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Yes. I believe all you have described here is true. Just consider gravity as an example. If you define a path over flat ground, then gravity will never ever be the cause of any object moving along that path. The product of force and displacement along this path will always be zero, because no displacement happens, which can be contributed to that force.

This is what the dot product tells us: a dot product equalling zero mathematically means that the two vectors (force and displacement) have no parallel components. And as we know from Newton's laws, a force causes motion along its own direction. A force will always be parallel to the displacement it causes (or at least a component of the force is parallel to the displacement it causes). Surely, if any displacement does happen, it is not due to a force that has no component pointed that way. No work by gravity is done on an object moving over flat ground.

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A simple counter example:

  1. I push on an object, from a standing start, with a force F for L meters. It gets up to some sped and moves.

    1. Later, I push with magnitude F but opposite direction. After a length L, it comes to a stop at the end of its path.

The total Fds is zero by construction but it moved the object.

More generally, any restoring force oscillation is going to have this property. Pull a pendulum aside and let it go. From one side of the swing to the other, the force does zero total work between the start and stop of the swing. Yet the pendulum moves!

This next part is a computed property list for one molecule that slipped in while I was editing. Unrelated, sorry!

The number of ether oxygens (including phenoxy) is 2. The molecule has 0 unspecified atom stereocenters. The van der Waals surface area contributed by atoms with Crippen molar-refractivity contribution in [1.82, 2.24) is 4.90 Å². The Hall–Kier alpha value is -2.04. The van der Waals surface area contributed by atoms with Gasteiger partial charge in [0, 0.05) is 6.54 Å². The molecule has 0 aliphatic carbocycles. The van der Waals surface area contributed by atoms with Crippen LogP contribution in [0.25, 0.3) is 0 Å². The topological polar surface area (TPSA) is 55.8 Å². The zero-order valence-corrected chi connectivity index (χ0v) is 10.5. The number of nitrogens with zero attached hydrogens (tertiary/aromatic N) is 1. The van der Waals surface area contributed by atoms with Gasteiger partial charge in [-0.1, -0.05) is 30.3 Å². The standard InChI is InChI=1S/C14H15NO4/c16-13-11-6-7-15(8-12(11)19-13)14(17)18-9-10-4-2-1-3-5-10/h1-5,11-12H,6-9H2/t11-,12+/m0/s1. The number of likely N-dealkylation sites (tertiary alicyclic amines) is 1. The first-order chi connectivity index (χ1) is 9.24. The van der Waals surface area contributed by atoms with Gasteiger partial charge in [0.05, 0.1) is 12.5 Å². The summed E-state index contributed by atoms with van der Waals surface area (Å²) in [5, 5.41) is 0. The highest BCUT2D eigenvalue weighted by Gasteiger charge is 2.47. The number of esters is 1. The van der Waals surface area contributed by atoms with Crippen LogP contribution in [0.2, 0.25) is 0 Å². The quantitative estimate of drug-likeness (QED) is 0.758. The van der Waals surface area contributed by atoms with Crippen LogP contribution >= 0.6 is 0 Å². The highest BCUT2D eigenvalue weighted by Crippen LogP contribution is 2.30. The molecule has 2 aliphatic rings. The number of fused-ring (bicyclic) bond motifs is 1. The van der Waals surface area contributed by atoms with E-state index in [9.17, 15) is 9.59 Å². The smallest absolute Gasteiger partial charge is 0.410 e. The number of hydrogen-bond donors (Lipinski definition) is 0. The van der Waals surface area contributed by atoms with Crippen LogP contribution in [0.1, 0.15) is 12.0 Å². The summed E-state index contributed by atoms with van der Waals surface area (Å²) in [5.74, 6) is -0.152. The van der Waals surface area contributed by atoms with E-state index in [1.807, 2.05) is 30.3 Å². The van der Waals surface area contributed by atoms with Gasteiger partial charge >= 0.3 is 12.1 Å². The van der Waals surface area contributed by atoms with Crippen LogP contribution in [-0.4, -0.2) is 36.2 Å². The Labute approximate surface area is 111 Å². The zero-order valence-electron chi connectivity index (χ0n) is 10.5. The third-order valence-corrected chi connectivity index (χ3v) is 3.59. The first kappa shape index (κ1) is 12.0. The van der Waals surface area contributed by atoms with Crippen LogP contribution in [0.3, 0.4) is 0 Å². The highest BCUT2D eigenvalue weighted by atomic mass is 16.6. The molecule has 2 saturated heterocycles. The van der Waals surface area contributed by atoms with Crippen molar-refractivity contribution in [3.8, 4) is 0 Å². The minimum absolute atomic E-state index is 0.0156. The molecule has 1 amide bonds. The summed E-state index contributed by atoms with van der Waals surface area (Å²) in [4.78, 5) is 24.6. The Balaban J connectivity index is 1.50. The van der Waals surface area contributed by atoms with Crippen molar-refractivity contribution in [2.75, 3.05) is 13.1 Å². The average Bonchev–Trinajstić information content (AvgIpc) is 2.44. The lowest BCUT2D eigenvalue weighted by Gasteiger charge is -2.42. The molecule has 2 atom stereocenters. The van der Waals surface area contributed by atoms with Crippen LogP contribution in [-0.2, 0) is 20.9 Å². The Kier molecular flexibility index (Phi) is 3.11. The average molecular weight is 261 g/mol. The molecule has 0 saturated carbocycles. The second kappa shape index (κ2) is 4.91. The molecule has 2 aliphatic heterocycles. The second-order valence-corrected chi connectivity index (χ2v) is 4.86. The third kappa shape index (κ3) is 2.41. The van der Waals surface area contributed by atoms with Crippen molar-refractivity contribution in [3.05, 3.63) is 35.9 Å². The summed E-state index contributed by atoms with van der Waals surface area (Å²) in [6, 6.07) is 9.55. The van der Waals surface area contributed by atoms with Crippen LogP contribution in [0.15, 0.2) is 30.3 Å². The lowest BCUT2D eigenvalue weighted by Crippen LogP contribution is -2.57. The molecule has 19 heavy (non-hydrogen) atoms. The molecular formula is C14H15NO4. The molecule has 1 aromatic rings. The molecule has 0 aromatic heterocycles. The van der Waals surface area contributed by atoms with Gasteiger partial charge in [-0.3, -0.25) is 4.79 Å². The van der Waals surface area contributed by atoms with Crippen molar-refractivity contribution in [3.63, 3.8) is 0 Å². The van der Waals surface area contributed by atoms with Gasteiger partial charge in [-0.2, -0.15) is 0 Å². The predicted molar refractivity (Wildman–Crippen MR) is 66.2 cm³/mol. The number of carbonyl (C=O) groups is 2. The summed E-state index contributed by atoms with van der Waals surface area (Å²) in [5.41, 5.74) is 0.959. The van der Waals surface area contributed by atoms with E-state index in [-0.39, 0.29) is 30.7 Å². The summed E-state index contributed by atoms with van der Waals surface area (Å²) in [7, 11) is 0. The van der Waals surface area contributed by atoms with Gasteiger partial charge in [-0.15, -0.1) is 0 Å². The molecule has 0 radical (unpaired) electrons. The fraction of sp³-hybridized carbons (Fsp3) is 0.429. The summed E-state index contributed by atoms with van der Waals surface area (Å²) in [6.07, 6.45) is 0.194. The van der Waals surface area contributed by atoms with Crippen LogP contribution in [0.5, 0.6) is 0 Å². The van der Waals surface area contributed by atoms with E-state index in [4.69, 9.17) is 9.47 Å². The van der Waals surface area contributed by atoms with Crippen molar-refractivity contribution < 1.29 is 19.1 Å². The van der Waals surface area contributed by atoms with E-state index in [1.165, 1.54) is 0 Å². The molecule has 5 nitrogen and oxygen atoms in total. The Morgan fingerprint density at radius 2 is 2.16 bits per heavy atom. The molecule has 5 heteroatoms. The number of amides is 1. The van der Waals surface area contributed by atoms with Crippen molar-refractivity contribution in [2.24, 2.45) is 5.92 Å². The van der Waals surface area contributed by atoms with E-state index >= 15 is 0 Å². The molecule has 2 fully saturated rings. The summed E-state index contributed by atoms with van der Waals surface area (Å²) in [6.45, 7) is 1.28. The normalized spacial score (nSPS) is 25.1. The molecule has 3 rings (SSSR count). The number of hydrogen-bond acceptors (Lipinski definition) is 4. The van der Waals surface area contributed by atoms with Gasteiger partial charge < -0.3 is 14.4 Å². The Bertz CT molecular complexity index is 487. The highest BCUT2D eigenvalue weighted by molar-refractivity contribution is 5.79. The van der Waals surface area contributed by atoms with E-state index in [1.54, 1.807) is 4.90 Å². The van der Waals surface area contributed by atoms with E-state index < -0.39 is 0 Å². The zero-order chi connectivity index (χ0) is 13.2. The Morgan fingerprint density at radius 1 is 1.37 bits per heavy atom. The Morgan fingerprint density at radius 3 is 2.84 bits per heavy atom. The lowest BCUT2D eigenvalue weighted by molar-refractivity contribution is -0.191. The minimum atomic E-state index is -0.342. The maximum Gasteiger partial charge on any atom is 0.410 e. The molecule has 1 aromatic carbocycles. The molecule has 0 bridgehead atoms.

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  • $\begingroup$ I wasn't clear, but I want the force vector field F to be F(x,y), position dependent only. (No time dependency like in your example.) $\endgroup$ – Curiosity Jan 24 at 23:06
  • $\begingroup$ Not a problem. See paragraph added at end. $\endgroup$ – Bob Jacobsen Jan 24 at 23:10
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Whenever work was done by the force on the particle(assuming that mass of the particle is constant), then there is a change in the kinetic energy of that particle. Whenever work done is zero around a path length, one of the possibility is that the component of force is zero along that path length. Another possibility is there are components of forces at every point along the path length, but eventually gets canceled throughout the path. Also,whenever the work done on particle is zero,it doesn't imply that the state of particle is unchanged.But the speed of the particle is unchanged,not the velocity.